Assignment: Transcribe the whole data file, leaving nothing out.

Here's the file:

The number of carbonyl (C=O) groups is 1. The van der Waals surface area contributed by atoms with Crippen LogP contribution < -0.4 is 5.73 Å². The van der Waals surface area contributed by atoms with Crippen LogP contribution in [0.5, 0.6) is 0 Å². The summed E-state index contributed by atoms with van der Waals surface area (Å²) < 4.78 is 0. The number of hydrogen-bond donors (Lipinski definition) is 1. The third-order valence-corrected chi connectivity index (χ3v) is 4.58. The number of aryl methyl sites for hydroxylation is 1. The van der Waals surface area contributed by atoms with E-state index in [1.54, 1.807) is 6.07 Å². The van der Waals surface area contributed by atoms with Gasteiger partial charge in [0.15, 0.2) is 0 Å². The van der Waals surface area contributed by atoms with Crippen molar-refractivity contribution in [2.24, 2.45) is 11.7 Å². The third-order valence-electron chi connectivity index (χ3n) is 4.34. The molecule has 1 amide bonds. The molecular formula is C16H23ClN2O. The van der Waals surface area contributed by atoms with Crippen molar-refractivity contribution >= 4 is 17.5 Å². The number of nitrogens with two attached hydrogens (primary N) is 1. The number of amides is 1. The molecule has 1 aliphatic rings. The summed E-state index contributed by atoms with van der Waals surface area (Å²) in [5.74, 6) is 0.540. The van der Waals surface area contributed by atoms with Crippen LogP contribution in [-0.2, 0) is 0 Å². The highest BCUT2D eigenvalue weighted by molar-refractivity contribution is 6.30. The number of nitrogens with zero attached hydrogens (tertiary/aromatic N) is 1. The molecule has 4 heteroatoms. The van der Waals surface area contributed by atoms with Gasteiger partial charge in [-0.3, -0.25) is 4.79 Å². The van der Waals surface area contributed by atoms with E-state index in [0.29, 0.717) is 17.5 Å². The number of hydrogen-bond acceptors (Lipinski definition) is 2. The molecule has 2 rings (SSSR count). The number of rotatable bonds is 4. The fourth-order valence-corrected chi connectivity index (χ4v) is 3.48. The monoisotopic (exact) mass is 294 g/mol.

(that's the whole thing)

The number of carbonyl (C=O) groups is 1. The van der Waals surface area contributed by atoms with Crippen LogP contribution < -0.4 is 5.73 Å². The van der Waals surface area contributed by atoms with Crippen LogP contribution in [0.5, 0.6) is 0 Å². The summed E-state index contributed by atoms with van der Waals surface area (Å²) < 4.78 is 0. The number of hydrogen-bond donors (Lipinski definition) is 1. The third-order valence-corrected chi connectivity index (χ3v) is 4.58. The number of aryl methyl sites for hydroxylation is 1. The van der Waals surface area contributed by atoms with E-state index in [1.54, 1.807) is 6.07 Å². The van der Waals surface area contributed by atoms with Gasteiger partial charge in [0.15, 0.2) is 0 Å². The van der Waals surface area contributed by atoms with Crippen molar-refractivity contribution in [2.24, 2.45) is 11.7 Å². The third-order valence-electron chi connectivity index (χ3n) is 4.34. The molecule has 1 amide bonds. The molecular formula is C16H23ClN2O. The van der Waals surface area contributed by atoms with Crippen molar-refractivity contribution >= 4 is 17.5 Å². The number of nitrogens with two attached hydrogens (primary N) is 1. The number of amides is 1. The molecule has 1 aliphatic rings. The summed E-state index contributed by atoms with van der Waals surface area (Å²) in [5.74, 6) is 0.540. The van der Waals surface area contributed by atoms with Crippen LogP contribution in [-0.2, 0) is 0 Å². The highest BCUT2D eigenvalue weighted by molar-refractivity contribution is 6.30. The number of nitrogens with zero attached hydrogens (tertiary/aromatic N) is 1. The molecule has 4 heteroatoms. The van der Waals surface area contributed by atoms with Gasteiger partial charge in [-0.3, -0.25) is 4.79 Å². The van der Waals surface area contributed by atoms with E-state index in [0.29, 0.717) is 17.5 Å². The number of hydrogen-bond acceptors (Lipinski definition) is 2. The molecule has 2 rings (SSSR count). The number of rotatable bonds is 4. The fourth-order valence-corrected chi connectivity index (χ4v) is 3.48. The monoisotopic (exact) mass is 294 g/mol.